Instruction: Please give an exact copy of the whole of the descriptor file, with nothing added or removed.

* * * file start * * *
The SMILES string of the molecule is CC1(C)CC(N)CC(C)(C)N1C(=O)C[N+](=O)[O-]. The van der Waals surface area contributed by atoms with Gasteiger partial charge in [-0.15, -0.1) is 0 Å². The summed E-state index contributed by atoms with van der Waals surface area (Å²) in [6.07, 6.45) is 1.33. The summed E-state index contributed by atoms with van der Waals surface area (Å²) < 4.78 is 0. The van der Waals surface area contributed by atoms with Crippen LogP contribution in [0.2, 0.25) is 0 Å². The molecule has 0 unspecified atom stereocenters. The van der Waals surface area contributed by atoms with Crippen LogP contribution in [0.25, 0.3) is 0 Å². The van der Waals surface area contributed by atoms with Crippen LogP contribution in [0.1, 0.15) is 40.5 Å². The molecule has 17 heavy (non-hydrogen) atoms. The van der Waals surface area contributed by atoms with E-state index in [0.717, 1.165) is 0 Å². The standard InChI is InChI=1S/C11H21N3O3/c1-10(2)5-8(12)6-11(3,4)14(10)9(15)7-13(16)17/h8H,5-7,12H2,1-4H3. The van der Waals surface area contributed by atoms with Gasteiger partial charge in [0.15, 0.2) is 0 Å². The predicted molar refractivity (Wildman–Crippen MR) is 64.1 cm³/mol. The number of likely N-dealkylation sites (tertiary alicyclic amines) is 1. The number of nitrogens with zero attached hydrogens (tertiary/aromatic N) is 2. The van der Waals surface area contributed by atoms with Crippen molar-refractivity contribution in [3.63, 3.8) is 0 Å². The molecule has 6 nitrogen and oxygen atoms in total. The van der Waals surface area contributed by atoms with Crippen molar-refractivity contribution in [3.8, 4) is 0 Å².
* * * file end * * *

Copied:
The SMILES string of the molecule is CC1(C)CC(N)CC(C)(C)N1C(=O)C[N+](=O)[O-]. The van der Waals surface area contributed by atoms with Gasteiger partial charge in [-0.15, -0.1) is 0 Å². The summed E-state index contributed by atoms with van der Waals surface area (Å²) in [6.07, 6.45) is 1.33. The summed E-state index contributed by atoms with van der Waals surface area (Å²) < 4.78 is 0. The van der Waals surface area contributed by atoms with Crippen LogP contribution in [0.2, 0.25) is 0 Å². The molecule has 0 unspecified atom stereocenters. The van der Waals surface area contributed by atoms with Crippen LogP contribution in [0.25, 0.3) is 0 Å². The van der Waals surface area contributed by atoms with Crippen LogP contribution in [0.1, 0.15) is 40.5 Å². The molecule has 17 heavy (non-hydrogen) atoms. The van der Waals surface area contributed by atoms with E-state index in [0.717, 1.165) is 0 Å². The standard InChI is InChI=1S/C11H21N3O3/c1-10(2)5-8(12)6-11(3,4)14(10)9(15)7-13(16)17/h8H,5-7,12H2,1-4H3. The van der Waals surface area contributed by atoms with Gasteiger partial charge in [0.15, 0.2) is 0 Å². The predicted molar refractivity (Wildman–Crippen MR) is 64.1 cm³/mol. The number of likely N-dealkylation sites (tertiary alicyclic amines) is 1. The number of nitrogens with zero attached hydrogens (tertiary/aromatic N) is 2. The van der Waals surface area contributed by atoms with Crippen molar-refractivity contribution in [3.63, 3.8) is 0 Å². The molecule has 6 nitrogen and oxygen atoms in total. The van der Waals surface area contributed by atoms with Crippen molar-refractivity contribution in [3.8, 4) is 0 Å².